Iannis Xenakis (b. 1922, Greece) fought in the Greek resistance suffering severe injuries which nearly took his life and left him permanently disfigured. In 1947, fleeing political persecution he fled to France. Although an illegal immigrant, Xenakis found work in Paris as an engineer and architect in Le Corbusier’s architecture studio. There, Xenakis designed the Phillips pavilion for Expo 58. In addition to being a brilliant engineer, mathematician, and architect, Xenakis was also deeply interested in composing music. Upon the advice of Le Corbusier, Xenakis met and studied composition with Olivier Messiaen, who Le Corbusier felt was France’s pre-eminent composer of the day.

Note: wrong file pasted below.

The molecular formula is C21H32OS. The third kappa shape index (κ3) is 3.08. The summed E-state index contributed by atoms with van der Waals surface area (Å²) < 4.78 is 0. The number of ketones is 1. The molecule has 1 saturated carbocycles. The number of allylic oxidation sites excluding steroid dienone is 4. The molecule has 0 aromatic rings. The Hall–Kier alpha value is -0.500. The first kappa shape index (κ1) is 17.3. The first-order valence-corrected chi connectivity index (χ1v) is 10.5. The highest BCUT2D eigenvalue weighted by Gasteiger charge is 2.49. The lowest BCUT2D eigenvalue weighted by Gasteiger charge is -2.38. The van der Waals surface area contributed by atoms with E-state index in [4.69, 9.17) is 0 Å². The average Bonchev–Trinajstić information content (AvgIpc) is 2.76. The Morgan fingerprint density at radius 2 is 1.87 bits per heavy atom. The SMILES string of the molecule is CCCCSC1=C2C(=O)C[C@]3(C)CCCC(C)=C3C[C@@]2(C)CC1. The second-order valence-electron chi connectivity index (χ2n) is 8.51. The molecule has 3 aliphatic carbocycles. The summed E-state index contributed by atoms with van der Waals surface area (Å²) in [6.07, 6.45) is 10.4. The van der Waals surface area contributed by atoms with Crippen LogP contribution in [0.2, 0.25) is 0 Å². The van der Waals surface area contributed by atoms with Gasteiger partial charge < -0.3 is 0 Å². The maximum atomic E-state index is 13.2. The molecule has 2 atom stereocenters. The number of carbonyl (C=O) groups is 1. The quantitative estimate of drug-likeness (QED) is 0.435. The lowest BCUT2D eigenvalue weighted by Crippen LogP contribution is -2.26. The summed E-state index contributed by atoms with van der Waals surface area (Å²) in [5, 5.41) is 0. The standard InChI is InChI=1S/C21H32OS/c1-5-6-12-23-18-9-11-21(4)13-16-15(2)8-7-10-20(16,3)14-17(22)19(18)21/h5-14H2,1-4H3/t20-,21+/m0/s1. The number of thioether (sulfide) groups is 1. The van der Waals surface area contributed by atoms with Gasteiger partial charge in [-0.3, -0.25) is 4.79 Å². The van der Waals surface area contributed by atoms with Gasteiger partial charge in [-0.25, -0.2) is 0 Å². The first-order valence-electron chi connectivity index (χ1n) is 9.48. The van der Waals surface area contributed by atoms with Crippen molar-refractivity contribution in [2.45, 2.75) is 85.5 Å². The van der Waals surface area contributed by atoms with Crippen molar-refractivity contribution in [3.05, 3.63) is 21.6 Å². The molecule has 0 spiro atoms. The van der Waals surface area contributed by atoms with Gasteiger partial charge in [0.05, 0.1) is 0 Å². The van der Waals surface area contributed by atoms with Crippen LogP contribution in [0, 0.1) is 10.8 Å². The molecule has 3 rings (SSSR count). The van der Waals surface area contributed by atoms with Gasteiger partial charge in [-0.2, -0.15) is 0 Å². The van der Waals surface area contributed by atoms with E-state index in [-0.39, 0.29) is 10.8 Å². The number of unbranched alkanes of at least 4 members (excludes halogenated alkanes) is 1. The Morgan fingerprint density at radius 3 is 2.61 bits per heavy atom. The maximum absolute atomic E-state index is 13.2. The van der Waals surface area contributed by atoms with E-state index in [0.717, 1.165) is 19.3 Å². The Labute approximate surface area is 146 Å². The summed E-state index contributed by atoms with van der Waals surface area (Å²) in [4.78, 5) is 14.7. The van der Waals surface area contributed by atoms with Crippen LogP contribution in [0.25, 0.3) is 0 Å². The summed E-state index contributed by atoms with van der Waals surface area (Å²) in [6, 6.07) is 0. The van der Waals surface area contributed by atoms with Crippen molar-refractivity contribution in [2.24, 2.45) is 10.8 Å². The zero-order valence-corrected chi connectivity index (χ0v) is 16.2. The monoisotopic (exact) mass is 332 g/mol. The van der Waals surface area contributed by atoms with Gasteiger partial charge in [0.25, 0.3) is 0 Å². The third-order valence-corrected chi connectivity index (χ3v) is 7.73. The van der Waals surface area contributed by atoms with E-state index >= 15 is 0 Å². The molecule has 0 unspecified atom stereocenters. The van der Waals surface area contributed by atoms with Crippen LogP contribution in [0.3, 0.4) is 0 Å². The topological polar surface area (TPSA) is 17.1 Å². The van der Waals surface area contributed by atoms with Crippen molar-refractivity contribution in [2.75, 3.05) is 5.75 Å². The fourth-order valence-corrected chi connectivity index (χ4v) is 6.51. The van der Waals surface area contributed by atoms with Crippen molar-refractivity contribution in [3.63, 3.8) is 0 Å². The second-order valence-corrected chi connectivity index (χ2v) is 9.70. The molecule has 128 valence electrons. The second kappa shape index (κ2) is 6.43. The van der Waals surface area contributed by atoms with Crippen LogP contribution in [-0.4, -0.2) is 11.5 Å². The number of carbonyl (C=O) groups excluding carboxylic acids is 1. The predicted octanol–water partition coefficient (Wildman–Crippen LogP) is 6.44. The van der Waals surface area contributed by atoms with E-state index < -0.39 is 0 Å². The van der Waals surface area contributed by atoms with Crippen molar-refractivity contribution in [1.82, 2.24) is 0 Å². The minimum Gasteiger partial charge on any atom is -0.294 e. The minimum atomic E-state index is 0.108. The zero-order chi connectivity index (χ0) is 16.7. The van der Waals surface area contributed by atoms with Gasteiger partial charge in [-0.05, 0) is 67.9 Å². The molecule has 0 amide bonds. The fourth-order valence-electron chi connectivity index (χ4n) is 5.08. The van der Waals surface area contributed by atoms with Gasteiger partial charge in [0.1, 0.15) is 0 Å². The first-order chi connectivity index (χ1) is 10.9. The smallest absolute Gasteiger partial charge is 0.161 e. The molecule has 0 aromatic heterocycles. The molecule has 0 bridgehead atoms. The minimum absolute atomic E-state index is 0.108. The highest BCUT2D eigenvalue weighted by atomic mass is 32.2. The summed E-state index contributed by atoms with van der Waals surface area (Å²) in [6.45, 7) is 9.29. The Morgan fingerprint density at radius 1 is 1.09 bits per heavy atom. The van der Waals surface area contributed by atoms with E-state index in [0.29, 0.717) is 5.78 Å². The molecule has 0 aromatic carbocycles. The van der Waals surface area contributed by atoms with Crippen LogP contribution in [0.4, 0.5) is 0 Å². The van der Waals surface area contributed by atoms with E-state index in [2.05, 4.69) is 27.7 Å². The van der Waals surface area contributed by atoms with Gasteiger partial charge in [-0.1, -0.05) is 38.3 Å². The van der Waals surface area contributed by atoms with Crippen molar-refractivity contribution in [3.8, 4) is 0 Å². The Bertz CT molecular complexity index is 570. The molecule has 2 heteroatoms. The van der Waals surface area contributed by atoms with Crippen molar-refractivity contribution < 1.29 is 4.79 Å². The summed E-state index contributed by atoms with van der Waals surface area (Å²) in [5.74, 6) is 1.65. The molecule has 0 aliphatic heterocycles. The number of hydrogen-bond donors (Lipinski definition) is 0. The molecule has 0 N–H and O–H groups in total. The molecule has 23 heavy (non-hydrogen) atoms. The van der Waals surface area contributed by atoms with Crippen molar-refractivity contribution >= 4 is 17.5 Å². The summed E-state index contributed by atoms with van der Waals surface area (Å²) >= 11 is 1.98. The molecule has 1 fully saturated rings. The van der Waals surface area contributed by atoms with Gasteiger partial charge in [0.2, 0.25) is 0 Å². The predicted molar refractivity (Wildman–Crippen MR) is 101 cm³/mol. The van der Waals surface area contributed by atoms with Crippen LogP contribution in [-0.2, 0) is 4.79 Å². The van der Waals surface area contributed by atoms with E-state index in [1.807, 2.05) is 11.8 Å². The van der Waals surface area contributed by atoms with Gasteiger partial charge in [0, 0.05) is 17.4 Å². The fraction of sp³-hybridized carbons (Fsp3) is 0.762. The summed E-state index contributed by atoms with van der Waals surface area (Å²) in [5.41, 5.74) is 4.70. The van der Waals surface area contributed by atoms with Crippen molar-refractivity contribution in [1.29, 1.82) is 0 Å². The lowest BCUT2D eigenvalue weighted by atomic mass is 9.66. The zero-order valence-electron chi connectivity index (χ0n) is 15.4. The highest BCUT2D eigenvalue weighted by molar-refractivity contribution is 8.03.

Messiaen recalled, “I understood straight away that he was not someone like the others. […] He is of superior intelligence. […] I did something horrible which I should do with no other student, for I think one should study harmony and counterpoint. But this was a man so much out of the ordinary that I said… No, you are almost thirty, you have the good fortune of being Greek, of being an architect and having studied special mathematics. Take advantage of these things. Do them in your music.”
(Xenakis, Nouritza Matossian, 1986, p48)
Xenakis took this advice to heart utilizing set theory, stochastic processes, and game theory in his works and exploring electronic and computer music techniques.
The title of the work “Dmaathen” means “they were crushed.”
(Music, Society and Imagination in Contemporary France, 1993 by François Bernard Mâche, p.210)